Nov 16

You can’t really do it any other way: we must understand XAML before going on (at least, its basic features). In this post, we’ll start looking at XAML and at how we can use it to define the UI of our Silverlight user controls. So, the big question: what is XAML? To me, XAML (which, btw, means Extensible Application Markup Language) is a declarative language which you can use to define and initialize objects. Notice that XAML isn’t Silverlight specific. If my memory is correct, it was introduced with .NET 3.0 and its new frameworks (WPF and WF). In Silverlight, we’ll be using it to define the looks of our UIs. As we’ll see, it really saves us lots of code.

Ok, since this is a an intro post, we’ll start simple. In this post,we’ll talk about how we can create objects and set its properties. Here’s a simple XAML snippet:

<Button xmlns=""
    x:Name="bt" Content="Say hi" Click="bt_Click" />

XAML is an XML language. That also means that XAML is case sensitive. Notice that we’re talking about element and attribute names here. Values are a special case: sometimes they are case sensitive; others,they aren’t (more about this in future posts). The previous example already introduces two important concepts: it shows us how to declare an element in XAML  and how to set its one of its properties.

Btw, the previous code is equivalent to the following C# code:

var bt = new Button();
bt.Content = "Say hi";
bt.Click += (s, args) => { };

Ok, there’s a slight difference between both snippets: in the XAML snippet, we’re saying that the Click event will be handled by a method named bt_Click, while on the C# example, we’re using a Lambda expression.

I’m not sure if you’ve noticed, but we had to use a couple of namespaces when we wrote the XAML. The default namespace ( is hardcoded to several CLR namespaces (notice that I haven’t found the list, but I assumed this behavior because that was what happened with WPF 1.0). The other namespace (the XAML one that is associated to prefix x) is used for defining some directives which are interpreted by the XAML parser (notice that the directives really look like attributes, but they are, in fact, directives). In the previous XAML snippet, the x:Name directive ends up creating a new Button object named bt (in a future post, we’ll see how this is done).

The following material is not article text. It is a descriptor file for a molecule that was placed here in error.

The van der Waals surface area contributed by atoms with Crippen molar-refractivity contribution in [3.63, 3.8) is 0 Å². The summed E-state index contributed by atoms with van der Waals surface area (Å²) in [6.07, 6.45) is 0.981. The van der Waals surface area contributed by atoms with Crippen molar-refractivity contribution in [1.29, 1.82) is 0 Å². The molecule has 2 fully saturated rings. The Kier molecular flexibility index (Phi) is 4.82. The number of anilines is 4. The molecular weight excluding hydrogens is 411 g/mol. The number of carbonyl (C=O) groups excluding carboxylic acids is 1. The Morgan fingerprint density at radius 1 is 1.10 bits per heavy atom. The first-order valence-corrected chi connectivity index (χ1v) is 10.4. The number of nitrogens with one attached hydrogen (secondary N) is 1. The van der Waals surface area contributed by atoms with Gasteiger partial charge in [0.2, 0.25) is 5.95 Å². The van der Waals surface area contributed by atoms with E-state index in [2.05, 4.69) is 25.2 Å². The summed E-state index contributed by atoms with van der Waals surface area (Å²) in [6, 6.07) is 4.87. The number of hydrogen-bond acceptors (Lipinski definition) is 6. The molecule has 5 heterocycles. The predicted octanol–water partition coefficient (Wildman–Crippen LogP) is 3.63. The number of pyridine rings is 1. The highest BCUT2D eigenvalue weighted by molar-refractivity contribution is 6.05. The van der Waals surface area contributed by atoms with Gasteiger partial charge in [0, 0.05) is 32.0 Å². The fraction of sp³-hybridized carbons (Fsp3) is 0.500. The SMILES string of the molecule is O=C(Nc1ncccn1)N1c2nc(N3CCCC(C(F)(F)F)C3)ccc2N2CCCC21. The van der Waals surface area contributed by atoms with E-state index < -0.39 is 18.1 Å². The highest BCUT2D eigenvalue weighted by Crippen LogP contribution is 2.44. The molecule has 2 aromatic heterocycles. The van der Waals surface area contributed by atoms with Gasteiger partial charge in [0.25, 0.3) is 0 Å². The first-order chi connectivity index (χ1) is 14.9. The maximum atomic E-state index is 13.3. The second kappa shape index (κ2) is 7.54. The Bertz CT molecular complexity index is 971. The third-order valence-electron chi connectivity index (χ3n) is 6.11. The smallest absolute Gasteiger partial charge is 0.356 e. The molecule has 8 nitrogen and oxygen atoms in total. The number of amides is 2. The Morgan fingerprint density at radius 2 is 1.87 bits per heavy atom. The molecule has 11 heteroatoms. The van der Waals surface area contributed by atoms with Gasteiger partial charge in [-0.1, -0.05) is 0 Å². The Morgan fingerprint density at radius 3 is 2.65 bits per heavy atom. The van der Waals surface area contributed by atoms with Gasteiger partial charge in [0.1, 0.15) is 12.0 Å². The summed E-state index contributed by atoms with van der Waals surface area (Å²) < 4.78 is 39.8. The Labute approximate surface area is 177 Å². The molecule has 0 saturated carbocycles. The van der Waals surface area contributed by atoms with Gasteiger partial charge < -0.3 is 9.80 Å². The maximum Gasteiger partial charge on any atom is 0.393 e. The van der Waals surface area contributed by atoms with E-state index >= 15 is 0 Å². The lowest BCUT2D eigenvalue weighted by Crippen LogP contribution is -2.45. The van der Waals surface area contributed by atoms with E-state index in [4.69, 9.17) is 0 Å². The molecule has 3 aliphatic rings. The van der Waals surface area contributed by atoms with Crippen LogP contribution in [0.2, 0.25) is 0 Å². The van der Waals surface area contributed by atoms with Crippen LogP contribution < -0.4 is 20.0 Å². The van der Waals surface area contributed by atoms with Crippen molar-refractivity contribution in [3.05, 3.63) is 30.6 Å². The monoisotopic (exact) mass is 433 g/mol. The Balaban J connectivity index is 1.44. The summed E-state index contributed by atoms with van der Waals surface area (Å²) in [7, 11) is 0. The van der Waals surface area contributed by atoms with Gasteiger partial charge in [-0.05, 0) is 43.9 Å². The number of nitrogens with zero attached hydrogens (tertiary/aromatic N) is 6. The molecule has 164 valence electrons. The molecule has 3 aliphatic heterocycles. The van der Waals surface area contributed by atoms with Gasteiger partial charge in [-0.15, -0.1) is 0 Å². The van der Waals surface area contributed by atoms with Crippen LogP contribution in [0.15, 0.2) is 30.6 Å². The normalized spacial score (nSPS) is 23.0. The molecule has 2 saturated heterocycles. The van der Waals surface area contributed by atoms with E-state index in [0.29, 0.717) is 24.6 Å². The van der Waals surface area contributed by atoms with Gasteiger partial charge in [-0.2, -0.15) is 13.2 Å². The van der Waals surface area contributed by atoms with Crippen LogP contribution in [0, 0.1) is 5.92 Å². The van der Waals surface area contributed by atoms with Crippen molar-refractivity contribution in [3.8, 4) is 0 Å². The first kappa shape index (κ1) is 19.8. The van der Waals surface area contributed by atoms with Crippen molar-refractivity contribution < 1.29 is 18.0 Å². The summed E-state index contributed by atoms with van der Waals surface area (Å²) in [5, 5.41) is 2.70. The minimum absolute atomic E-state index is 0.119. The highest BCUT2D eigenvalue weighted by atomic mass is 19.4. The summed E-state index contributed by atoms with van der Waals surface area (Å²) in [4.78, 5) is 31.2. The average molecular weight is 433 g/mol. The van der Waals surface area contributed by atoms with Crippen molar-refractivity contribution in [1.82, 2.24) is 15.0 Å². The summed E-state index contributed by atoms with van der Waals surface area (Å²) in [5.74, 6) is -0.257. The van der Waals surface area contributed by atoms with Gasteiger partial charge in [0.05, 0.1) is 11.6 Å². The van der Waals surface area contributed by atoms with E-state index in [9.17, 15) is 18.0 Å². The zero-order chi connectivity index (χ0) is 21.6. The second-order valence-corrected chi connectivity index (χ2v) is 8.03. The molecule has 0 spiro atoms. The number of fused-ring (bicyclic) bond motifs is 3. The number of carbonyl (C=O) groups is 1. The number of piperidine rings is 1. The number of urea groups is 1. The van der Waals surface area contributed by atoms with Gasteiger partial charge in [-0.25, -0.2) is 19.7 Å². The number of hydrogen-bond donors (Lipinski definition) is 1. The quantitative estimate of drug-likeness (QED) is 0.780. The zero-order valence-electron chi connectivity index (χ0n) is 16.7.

The x:class directive is another XAML directive that is used often when you need to associate a XAML file to a class defined in a code-behind file (oh yes, Silverlight does support code-behind files too 🙂 ).

We’ve just started scratching XAML. As we’ll see in future posts, there are several interesting things we can do. For now, the main thing to keep in mind is that all that you can do through XAML, you can also do from C# code (though, as I’ve discovered recently, XAML code might be more performant than writing C# code – at least, when you think about rendering). And that’s it for now. In the next post, we’ll talk about the options we have for setting the properties of an object. Stay tuned for more on Silverlight.

1 comment so far

  1. Mark Perry
    9:36 am - 11-17-2009

    I am really looking forward to this series having just recently started learning Silverlight myself.

    Keep up the good work.